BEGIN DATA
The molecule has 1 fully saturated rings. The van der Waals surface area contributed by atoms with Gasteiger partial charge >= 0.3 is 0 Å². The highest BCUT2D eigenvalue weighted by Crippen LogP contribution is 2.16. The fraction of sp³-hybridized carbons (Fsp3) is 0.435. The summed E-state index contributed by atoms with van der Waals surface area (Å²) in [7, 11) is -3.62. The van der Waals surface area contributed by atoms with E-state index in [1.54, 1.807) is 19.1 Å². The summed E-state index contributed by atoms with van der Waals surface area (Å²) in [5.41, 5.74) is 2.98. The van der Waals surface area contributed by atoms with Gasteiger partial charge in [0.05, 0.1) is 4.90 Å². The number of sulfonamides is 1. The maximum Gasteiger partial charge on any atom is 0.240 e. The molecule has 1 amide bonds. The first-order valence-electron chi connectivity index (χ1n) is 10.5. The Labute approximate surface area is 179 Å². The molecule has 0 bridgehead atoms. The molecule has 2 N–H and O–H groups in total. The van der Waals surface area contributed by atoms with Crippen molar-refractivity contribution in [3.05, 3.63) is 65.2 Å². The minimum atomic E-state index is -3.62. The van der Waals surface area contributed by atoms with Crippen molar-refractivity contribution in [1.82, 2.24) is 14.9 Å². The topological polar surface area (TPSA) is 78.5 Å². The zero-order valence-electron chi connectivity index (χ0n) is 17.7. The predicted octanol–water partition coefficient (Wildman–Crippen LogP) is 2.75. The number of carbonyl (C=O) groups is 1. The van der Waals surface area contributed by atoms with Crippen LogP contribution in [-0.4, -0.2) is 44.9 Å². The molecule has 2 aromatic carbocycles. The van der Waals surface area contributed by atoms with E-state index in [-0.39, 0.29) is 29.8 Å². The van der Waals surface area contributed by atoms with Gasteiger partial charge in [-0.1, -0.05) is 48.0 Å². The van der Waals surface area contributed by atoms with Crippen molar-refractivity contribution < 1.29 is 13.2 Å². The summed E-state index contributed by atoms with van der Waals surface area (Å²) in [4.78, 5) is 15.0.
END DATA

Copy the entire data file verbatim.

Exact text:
The molecule has 1 fully saturated rings. The van der Waals surface area contributed by atoms with Gasteiger partial charge >= 0.3 is 0 Å². The highest BCUT2D eigenvalue weighted by Crippen LogP contribution is 2.16. The fraction of sp³-hybridized carbons (Fsp3) is 0.435. The summed E-state index contributed by atoms with van der Waals surface area (Å²) in [7, 11) is -3.62. The van der Waals surface area contributed by atoms with E-state index in [1.54, 1.807) is 19.1 Å². The summed E-state index contributed by atoms with van der Waals surface area (Å²) in [5.41, 5.74) is 2.98. The van der Waals surface area contributed by atoms with Gasteiger partial charge in [0.05, 0.1) is 4.90 Å². The number of sulfonamides is 1. The maximum Gasteiger partial charge on any atom is 0.240 e. The molecule has 1 amide bonds. The first-order valence-electron chi connectivity index (χ1n) is 10.5. The Labute approximate surface area is 179 Å². The molecule has 0 bridgehead atoms. The molecule has 2 N–H and O–H groups in total. The van der Waals surface area contributed by atoms with Crippen molar-refractivity contribution in [3.05, 3.63) is 65.2 Å². The minimum atomic E-state index is -3.62. The van der Waals surface area contributed by atoms with Crippen molar-refractivity contribution in [1.82, 2.24) is 14.9 Å². The topological polar surface area (TPSA) is 78.5 Å². The zero-order valence-electron chi connectivity index (χ0n) is 17.7. The predicted octanol–water partition coefficient (Wildman–Crippen LogP) is 2.75. The number of carbonyl (C=O) groups is 1. The van der Waals surface area contributed by atoms with Crippen LogP contribution in [-0.4, -0.2) is 44.9 Å². The molecule has 2 aromatic carbocycles. The van der Waals surface area contributed by atoms with E-state index in [-0.39, 0.29) is 29.8 Å². The van der Waals surface area contributed by atoms with Gasteiger partial charge in [-0.1, -0.05) is 48.0 Å². The van der Waals surface area contributed by atoms with Crippen molar-refractivity contribution < 1.29 is 13.2 Å². The summed E-state index contributed by atoms with van der Waals surface area (Å²) in [4.78, 5) is 15.0.